by Barry King
(Reviewer’s note: The Calvin and Hobbes Barry mentions refers not to the characters of the well known comic strip but to John Calvin, the somewhat theocratic theologian of Reformed Christianity from 500 years ago, and Thomas Hobbes, the social/political philosopher of 450-some years ago who was known for his book Leviathan and the concept of a “social contract.” Note the characters of the comic strip were named after the real Calvin and Hobbes.)
The modern debate about human nature goes back to Calvin & Hobbes, who asserted that natural (uncivilized) humans were totally depraved (The T in the Calvinist TULIP), and their lives were nasty, brutish, and short (from Leviathan), v. Rousseau, after it popped into his head without evidence, that the lives of savages were peaceful, easy, happy and idyllic, because, he thought, they were naturally and intrinsically good people (until "civilization" comes along and ruins them). Rousseau's view prevailed in France, informed the French Revolution, and that POV difference has been one of the most fundamental disagreements between the left and the right every since.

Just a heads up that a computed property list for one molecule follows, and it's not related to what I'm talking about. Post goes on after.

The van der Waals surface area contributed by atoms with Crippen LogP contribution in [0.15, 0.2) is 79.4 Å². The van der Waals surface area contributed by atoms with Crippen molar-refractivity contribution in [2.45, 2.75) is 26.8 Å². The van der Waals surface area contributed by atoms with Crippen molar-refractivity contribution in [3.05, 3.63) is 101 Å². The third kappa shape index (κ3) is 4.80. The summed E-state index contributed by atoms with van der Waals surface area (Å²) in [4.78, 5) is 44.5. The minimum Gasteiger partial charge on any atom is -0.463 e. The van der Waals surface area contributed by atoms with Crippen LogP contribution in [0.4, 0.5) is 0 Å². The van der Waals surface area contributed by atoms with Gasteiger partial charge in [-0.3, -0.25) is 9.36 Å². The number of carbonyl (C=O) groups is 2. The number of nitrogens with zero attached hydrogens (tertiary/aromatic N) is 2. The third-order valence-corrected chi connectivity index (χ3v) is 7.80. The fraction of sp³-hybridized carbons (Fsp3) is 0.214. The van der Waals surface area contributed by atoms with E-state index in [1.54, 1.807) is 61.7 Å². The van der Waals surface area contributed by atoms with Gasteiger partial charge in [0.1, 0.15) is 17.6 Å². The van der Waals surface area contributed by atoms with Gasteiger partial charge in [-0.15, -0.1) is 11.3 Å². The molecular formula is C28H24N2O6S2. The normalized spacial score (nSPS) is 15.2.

If there had been a "#metoo" campaign centuries ago, echoed by women all over the world, leading to a widely-held hypothesis that "all men are potential rapists", Calvin & Hobbes would have said, "well, yes, of course they are" while Rousseau would have asserted a more nuanced view, that sexual freedom was natural and therefore really cool (while assigning his own several illegitimate children to be raised by Hillary Clinton's proverbial peaceful, easy, happy and idyllic "village").
So here I sit trying to work out how and why the current iteration of "#metoo", and the associated widespread warlock hunts in Hollywood, academia, and Congress, seem to be coming mostly from the left. Human nature itself is not changing, so other things must be changing. The left now seems to be kind of saying to the right "OK we will join you in such moralistic crusades", while deploying Saul Alinsky's principle of holding the enemy to his own standards ("OK we're crucifying Franken, so you have to crucify Moore", with the tactical twist of saying, after Moore is dead, "oops, maybe we won't crucify Franken after all.")
If we date the current "sexual revolution" to the 1960s: is 50 years really enough time to rediscover the ancient notion that even if sexual freedom is natural, it's not necessarily really cool? I would have thought it would take longer than that, but maybe high tech accelerates social evolutionary processes.